The Dozen Most Essential
New Orleans Restaurants Of 2010
This is almost–but not exactly–a list of what I think are the best restaurants in town. I rank these by how important they are to the local dining picture. Sheer goodness of the cooking plays the most important role, but a host of other elements come into play: creativity, culinary uniqueness, history, romance, value, and a million other things. I will soon publish this year’s 250 Essential Restaurants. For now, here are the top twelve from that list.
Click on any restaurant name in this list for a detailed review.
1. Commander’s Palace. Garden District: 1403 Washington Ave. 504-899-8221. The most impressive thing about Commander’s is that it comes as close as can be imagined to being all things for all tasteful people. It’s culinarily excellent and original, it’s stunningly beautiful and historic, has a great wine list, a first-class service ethic, and it’s open all the time. There are restaurants that perform one or another of those jobs better, but nobody who does all of them so well.
2. Galatoire’s. French Quarter: 209 Bourbon. 504-525-2021. Galatoire’s is the axis of New Orleans fine dining. Without it, we would lose our sense of direction. All you need to do is to get what’s going on there, which isn’t like what goes on in most other restaurants.
3. Stella!. French Quarter: 1032 Chartres. 504-587-0091. Stella! and its chef-owner Scott Boswell went full speed ahead with innovative cooking with rare ingredients, regardless of how far out of the mainstream it would take them or how much it would cost its customers.
4. Restaurant August. CBD: 301 Tchoupitoulas. 504-299-9777. The explosive expansion of John Besh’s universe–he added four restaurants and a cookbook to it in the past two years–has had an effect on his flagship restaurant. But it’s still an exemplar of dining in the grand style. If only he could pull away from other people’s trends a bit (i.e. back away from the now-omnipresent beef short ribs), things would be even better.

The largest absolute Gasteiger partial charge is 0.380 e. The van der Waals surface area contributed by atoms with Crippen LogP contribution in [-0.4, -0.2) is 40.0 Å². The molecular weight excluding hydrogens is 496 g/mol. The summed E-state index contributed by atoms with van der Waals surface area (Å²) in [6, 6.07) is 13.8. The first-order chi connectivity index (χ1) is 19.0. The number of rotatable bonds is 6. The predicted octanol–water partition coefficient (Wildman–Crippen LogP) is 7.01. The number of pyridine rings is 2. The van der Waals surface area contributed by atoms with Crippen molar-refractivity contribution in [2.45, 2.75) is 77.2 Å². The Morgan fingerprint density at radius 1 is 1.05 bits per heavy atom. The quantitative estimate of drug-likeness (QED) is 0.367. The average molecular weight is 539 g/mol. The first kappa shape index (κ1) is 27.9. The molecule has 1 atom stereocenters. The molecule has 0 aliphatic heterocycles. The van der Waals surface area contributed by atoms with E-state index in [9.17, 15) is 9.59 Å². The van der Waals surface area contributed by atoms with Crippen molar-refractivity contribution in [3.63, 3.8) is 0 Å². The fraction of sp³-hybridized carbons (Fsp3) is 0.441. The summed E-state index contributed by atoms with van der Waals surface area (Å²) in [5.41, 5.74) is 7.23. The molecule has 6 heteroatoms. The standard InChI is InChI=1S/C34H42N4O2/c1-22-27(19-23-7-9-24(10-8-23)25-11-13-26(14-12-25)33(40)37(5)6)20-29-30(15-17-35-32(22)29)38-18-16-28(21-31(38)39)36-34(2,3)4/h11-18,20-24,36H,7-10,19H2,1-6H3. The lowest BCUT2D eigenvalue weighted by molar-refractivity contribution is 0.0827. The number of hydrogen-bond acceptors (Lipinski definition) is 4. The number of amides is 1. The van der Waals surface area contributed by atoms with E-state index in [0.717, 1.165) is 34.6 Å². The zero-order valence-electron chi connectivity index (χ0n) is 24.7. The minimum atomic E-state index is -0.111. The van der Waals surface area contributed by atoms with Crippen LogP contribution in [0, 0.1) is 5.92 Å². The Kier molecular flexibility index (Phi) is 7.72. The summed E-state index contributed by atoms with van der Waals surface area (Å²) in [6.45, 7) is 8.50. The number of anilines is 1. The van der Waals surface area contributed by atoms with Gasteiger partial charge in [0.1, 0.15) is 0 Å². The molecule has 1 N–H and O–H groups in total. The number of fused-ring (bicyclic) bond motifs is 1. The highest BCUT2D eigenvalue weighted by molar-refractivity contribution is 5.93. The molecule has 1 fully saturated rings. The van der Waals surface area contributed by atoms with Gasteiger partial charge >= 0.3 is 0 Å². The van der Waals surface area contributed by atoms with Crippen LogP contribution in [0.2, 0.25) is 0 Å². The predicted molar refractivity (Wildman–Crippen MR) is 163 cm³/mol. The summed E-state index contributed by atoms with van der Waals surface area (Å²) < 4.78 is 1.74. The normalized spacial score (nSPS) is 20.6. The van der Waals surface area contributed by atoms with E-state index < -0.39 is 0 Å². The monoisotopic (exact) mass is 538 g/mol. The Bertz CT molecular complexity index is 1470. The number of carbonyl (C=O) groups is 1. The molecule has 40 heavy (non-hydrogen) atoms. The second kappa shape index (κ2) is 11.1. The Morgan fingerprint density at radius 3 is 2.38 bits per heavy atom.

5. Mr. B’s Bistro. French Quarter: 201 Royal. 504-523-2078. Mr. B’s continues to be the archetype of the New Orleans gourmet bistro, with the best versions of such critical dishes as chicken-andouille gumbo, barbecue shrimp, and crab cakes. And it’s a cool place.
6. Pelican Club. French Quarter: 615 Bienville. 504-523-1504. With a menu that straddles the border between traditional and avant-garde Louisiana cooking, this is a very satisfying restaurant. Its special menus (particularly the Reveillon) are topped by no others.
7. Brigtsen’s. Riverbend: 723 Dante. 504-861-7610. Chef Frank Brigtsen runs his bistro out of his back pocket, with all the immediacy and personality that implies. Nobody does that better.
8. Emeril’s. Warehouse District: 800 Tchoupitoulas. 504-528-9393. The historic New Orleans disdain for successful people makes a lot of would-be diners eschew this seminal restaurant. That is to their detriment. Emeril’s remain exciting, hip, and delicious.
9. Tommy’s Cuisine. Warehouse District: 746 Tchoupitoulas. 504-581-1103. Tommy Andrade’s restaurant had matured in the last year or two into one of the most pleasurable and important places to eat New Orleans food. While maintaining a traditional menu and service style, it performs the same magic that Galatoire’s does, in its own way. The lack of pretentiousness is especially agreeable.
10. Gautreau’s. Uptown: 1728 Soniat St. 504-899-7397. The evolution of Gautreau’s continues. It has become the best of the New American bistros, and with its intimate premises keeps a certain society of Uptown diners attached to it.
11. Le Foret. CBD: 129 Camp. 504-553-6738. For a restaurant barely one year old to make this list is saying something, and what I am saying is that it’s great once again to have polished dining rooms with a sharp service staff, brilliantly-conceived food and a lavish wine list born anew. There’s hope for the future.
12. Bistro Daisy. Uptown: 5831 Magazine. 504-899-6987. In the tradition of Warren Leruth, Gerard Crozier, and other chefs with strong and personal culinary styles, Chef Anton Schulte and his wife Diane have an attention-getting gem. Most first-time diners find it amazing that it was there so long without their knowing about it.